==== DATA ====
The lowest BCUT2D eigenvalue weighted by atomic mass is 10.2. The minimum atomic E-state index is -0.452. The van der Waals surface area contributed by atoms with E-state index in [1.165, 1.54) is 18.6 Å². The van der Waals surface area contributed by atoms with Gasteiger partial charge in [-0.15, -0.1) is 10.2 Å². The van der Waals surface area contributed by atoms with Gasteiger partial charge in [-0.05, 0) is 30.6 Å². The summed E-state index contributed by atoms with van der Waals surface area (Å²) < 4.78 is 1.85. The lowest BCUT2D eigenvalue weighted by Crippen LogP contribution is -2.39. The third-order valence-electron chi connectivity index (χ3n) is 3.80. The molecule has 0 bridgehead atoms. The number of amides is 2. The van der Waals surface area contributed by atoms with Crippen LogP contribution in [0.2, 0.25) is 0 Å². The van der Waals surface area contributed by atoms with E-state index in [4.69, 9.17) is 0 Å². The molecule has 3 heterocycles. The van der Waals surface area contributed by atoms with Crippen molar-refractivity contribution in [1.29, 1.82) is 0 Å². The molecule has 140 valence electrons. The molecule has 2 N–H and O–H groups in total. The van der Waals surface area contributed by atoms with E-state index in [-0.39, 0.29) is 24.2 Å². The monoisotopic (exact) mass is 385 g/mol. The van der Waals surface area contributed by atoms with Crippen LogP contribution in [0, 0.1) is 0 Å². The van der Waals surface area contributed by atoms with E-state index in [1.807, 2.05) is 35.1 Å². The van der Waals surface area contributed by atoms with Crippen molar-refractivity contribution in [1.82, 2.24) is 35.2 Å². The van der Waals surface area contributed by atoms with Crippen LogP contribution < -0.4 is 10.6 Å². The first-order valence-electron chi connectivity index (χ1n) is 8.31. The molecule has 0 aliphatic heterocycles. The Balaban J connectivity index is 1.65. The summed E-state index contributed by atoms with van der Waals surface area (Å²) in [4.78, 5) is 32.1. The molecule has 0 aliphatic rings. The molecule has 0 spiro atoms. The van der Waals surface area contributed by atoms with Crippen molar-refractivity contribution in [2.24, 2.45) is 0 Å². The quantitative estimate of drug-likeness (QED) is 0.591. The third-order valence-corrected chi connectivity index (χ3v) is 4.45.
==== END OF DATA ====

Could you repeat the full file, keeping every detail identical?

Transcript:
The lowest BCUT2D eigenvalue weighted by atomic mass is 10.2. The minimum atomic E-state index is -0.452. The van der Waals surface area contributed by atoms with E-state index in [1.165, 1.54) is 18.6 Å². The van der Waals surface area contributed by atoms with Gasteiger partial charge in [-0.15, -0.1) is 10.2 Å². The van der Waals surface area contributed by atoms with Gasteiger partial charge in [-0.05, 0) is 30.6 Å². The summed E-state index contributed by atoms with van der Waals surface area (Å²) < 4.78 is 1.85. The lowest BCUT2D eigenvalue weighted by Crippen LogP contribution is -2.39. The third-order valence-electron chi connectivity index (χ3n) is 3.80. The molecule has 0 bridgehead atoms. The number of amides is 2. The van der Waals surface area contributed by atoms with Crippen LogP contribution in [0.2, 0.25) is 0 Å². The van der Waals surface area contributed by atoms with E-state index in [4.69, 9.17) is 0 Å². The molecule has 3 heterocycles. The van der Waals surface area contributed by atoms with Crippen molar-refractivity contribution in [1.29, 1.82) is 0 Å². The molecule has 140 valence electrons. The molecule has 2 N–H and O–H groups in total. The van der Waals surface area contributed by atoms with E-state index in [-0.39, 0.29) is 24.2 Å². The monoisotopic (exact) mass is 385 g/mol. The van der Waals surface area contributed by atoms with Crippen LogP contribution in [0, 0.1) is 0 Å². The van der Waals surface area contributed by atoms with E-state index in [1.807, 2.05) is 35.1 Å². The van der Waals surface area contributed by atoms with Crippen molar-refractivity contribution in [1.82, 2.24) is 35.2 Å². The van der Waals surface area contributed by atoms with Crippen LogP contribution < -0.4 is 10.6 Å². The first-order valence-electron chi connectivity index (χ1n) is 8.31. The molecule has 0 aliphatic heterocycles. The Balaban J connectivity index is 1.65. The summed E-state index contributed by atoms with van der Waals surface area (Å²) in [4.78, 5) is 32.1. The molecule has 0 aliphatic rings. The molecule has 0 spiro atoms. The van der Waals surface area contributed by atoms with Crippen molar-refractivity contribution in [2.24, 2.45) is 0 Å². The quantitative estimate of drug-likeness (QED) is 0.591. The third-order valence-corrected chi connectivity index (χ3v) is 4.45.